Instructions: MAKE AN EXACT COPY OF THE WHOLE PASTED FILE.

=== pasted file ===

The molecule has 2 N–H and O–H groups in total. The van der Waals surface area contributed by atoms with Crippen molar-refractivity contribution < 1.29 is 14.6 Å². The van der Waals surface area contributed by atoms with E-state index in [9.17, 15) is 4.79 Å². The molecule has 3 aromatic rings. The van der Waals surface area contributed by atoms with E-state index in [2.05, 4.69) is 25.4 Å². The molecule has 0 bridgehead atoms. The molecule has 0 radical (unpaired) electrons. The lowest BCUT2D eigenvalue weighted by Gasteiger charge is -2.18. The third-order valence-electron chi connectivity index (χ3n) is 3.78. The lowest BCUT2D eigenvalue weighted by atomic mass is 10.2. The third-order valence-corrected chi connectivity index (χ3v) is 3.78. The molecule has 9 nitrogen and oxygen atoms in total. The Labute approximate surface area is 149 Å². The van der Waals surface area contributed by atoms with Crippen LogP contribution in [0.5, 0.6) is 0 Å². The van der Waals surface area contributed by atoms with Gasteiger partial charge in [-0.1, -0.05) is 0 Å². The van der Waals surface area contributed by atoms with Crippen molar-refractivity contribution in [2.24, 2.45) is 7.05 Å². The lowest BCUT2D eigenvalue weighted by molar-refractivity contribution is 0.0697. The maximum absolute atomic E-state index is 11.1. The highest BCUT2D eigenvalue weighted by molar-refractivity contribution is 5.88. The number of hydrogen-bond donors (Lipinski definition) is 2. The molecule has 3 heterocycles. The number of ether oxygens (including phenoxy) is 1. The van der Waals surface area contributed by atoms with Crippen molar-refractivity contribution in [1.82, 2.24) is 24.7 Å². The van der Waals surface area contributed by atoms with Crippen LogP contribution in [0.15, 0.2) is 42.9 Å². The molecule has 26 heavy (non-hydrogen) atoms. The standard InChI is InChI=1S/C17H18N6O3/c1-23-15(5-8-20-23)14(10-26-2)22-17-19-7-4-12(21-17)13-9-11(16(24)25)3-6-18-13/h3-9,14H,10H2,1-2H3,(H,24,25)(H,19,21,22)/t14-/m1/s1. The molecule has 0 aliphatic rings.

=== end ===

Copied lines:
The molecule has 2 N–H and O–H groups in total. The van der Waals surface area contributed by atoms with Crippen molar-refractivity contribution < 1.29 is 14.6 Å². The van der Waals surface area contributed by atoms with E-state index in [9.17, 15) is 4.79 Å². The molecule has 3 aromatic rings. The van der Waals surface area contributed by atoms with E-state index in [2.05, 4.69) is 25.4 Å². The molecule has 0 bridgehead atoms. The molecule has 0 radical (unpaired) electrons. The lowest BCUT2D eigenvalue weighted by Gasteiger charge is -2.18. The third-order valence-electron chi connectivity index (χ3n) is 3.78. The lowest BCUT2D eigenvalue weighted by atomic mass is 10.2. The third-order valence-corrected chi connectivity index (χ3v) is 3.78. The molecule has 9 nitrogen and oxygen atoms in total. The Labute approximate surface area is 149 Å². The van der Waals surface area contributed by atoms with Crippen LogP contribution in [0.5, 0.6) is 0 Å². The van der Waals surface area contributed by atoms with Gasteiger partial charge in [-0.1, -0.05) is 0 Å². The van der Waals surface area contributed by atoms with Crippen molar-refractivity contribution in [2.24, 2.45) is 7.05 Å². The lowest BCUT2D eigenvalue weighted by molar-refractivity contribution is 0.0697. The maximum absolute atomic E-state index is 11.1. The highest BCUT2D eigenvalue weighted by molar-refractivity contribution is 5.88. The number of hydrogen-bond donors (Lipinski definition) is 2. The molecule has 3 heterocycles. The number of ether oxygens (including phenoxy) is 1. The van der Waals surface area contributed by atoms with Crippen molar-refractivity contribution in [1.82, 2.24) is 24.7 Å². The van der Waals surface area contributed by atoms with Crippen LogP contribution in [0.15, 0.2) is 42.9 Å². The molecule has 26 heavy (non-hydrogen) atoms. The standard InChI is InChI=1S/C17H18N6O3/c1-23-15(5-8-20-23)14(10-26-2)22-17-19-7-4-12(21-17)13-9-11(16(24)25)3-6-18-13/h3-9,14H,10H2,1-2H3,(H,24,25)(H,19,21,22)/t14-/m1/s1. The molecule has 0 aliphatic rings.